Skip to main content

Thank you for visiting nature.com. You are using a browser version with limited support for CSS. To obtain the best experience, we recommend you use a more up to date browser (or turn off compatibility mode in Internet Explorer). In the meantime, to ensure continued support, we are displaying the site without styles and JavaScript.

Author Correction: Defining the consequences of genetic variation on a proteome-wide scale

The Original Article was published on 15 June 2016

Correction to: Nature https://doi.org/10.1038/nature18270 Published online 15 June 2016

In this Article, the sample identifiers for two consecutive tandem mass tag (TMT) 10-plexes in the proteomics dataset were inadvertently swapped. We corrected the 18 affected sample identifiers for which we could verify their identity by comparison with the RNA-sequencing data and removed two ambiguous samples. We then re-analysed the corrected dataset and compared the protein quantitative trait loci (pQTL) and mediation results with those originally reported. We verified that every specific pQTL and mediator–target interaction highlighted in the original Article replicated successfully in the new analysis with the corrected proteomics dataset. We identify more significant local and distant pQTLs with the corrected dataset. Nearly 97% of reported local pQTLs replicate after correcting for the sample swaps, and we detect 439 additional significant local pQTLs. Distant pQTLs replicated at a much lower rate, consistent with the replication rate we estimated for distant eQTL (Extended Data Fig. 4) and those reported for other eQTL datasets of similar size1. Highly significant distant pQTL replicated at much higher rates, and every distant pQTL individually highlighted in the Article successfully replicated in the corrected dataset. Finally, correcting for the sample swaps resulted in more mediator proteins being identified for more distant pQTL. In summary, the results from our re-analysis of the corrected dataset reinforce the conclusions made in the original Article. We have updated Supplementary Tables 3, 5 and 8 (proteomics dataset, list of pQTLs and mediation results, respectively) of the original Article to reflect these corrections (see Supplementary Information to this Amendment). We regret the oversight and are grateful to B. Zhang and colleagues for bringing it to our attention. The original Article has not been corrected online.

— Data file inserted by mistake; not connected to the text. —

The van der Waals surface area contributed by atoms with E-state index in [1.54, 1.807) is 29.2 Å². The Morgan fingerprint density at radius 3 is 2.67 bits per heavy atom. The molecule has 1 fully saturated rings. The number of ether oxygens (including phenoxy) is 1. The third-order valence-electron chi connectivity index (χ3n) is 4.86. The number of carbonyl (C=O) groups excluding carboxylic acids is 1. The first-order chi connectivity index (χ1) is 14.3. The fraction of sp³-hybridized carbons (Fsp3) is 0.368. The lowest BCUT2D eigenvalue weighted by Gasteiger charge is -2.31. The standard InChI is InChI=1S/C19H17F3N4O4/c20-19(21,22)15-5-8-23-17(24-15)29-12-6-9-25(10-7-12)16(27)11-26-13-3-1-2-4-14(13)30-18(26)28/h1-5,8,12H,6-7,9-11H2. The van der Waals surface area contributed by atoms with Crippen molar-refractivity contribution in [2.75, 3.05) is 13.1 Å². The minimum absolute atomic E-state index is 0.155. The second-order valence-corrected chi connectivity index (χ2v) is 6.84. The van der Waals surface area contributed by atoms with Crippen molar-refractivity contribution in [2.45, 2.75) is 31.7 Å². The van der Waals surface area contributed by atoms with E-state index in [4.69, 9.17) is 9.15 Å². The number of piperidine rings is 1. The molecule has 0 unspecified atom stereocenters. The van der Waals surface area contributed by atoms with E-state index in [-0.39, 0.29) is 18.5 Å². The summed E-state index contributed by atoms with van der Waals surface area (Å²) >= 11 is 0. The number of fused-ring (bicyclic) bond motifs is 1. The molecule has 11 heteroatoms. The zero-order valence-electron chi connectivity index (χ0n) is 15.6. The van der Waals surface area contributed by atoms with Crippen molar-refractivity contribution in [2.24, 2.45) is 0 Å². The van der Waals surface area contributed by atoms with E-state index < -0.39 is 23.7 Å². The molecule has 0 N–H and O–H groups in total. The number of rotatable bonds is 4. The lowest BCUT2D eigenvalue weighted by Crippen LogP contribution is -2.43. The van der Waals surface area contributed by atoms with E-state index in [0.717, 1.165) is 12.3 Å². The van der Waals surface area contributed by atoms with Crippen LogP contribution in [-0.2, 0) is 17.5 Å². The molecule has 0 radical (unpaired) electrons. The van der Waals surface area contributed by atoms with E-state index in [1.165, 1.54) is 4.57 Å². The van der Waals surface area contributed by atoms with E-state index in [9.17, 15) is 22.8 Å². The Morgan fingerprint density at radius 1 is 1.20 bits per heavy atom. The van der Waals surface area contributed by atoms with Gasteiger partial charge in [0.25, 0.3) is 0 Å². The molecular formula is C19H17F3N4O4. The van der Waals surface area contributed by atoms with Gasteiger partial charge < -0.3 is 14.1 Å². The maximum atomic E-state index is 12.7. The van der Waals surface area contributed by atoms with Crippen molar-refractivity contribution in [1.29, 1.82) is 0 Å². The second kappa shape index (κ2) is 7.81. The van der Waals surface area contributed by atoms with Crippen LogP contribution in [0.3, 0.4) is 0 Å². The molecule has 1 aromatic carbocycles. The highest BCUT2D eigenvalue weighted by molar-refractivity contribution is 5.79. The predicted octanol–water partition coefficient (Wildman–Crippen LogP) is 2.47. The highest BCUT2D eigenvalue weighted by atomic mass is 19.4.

References

  1. Strunz, T. et al. A mega-analysis of expression quantitative trait loci (eQTL) provides insight into the regulatory architecture of gene expression variation in liver. Sci. Rep. 8, 5865 (2018).

    ADS  Article  Google Scholar 

Download references

Author information

Authors and Affiliations

Authors

Corresponding authors

Correspondence to Gary A. Churchill or Steven P. Gygi.

Additional information

Supplementary information is available in the online version of this Amendment.

Supplementary information

Supplementary Table

This file contains the corrected Supplementary Table 3 to the original paper.

Supplementary Table

This file contains the corrected Supplementary Table 5 to the original paper.

Supplementary Table

This file contains the corrected Supplementary Table 8 to the original paper.

Rights and permissions

Reprints and Permissions

About this article

Verify currency and authenticity via CrossMark

Cite this article

Chick, J.M., Munger, S.C., Simecek, P. et al. Author Correction: Defining the consequences of genetic variation on a proteome-wide scale. Nature 606, E16 (2022). https://doi.org/10.1038/s41586-022-04920-w

Download citation

  • Published:

  • Issue Date:

  • DOI: https://doi.org/10.1038/s41586-022-04920-w

Comments

By submitting a comment you agree to abide by our Terms and Community Guidelines. If you find something abusive or that does not comply with our terms or guidelines please flag it as inappropriate.

Search

Quick links

Nature Briefing

Sign up for the Nature Briefing newsletter — what matters in science, free to your inbox daily.

Get the most important science stories of the day, free in your inbox. Sign up for Nature Briefing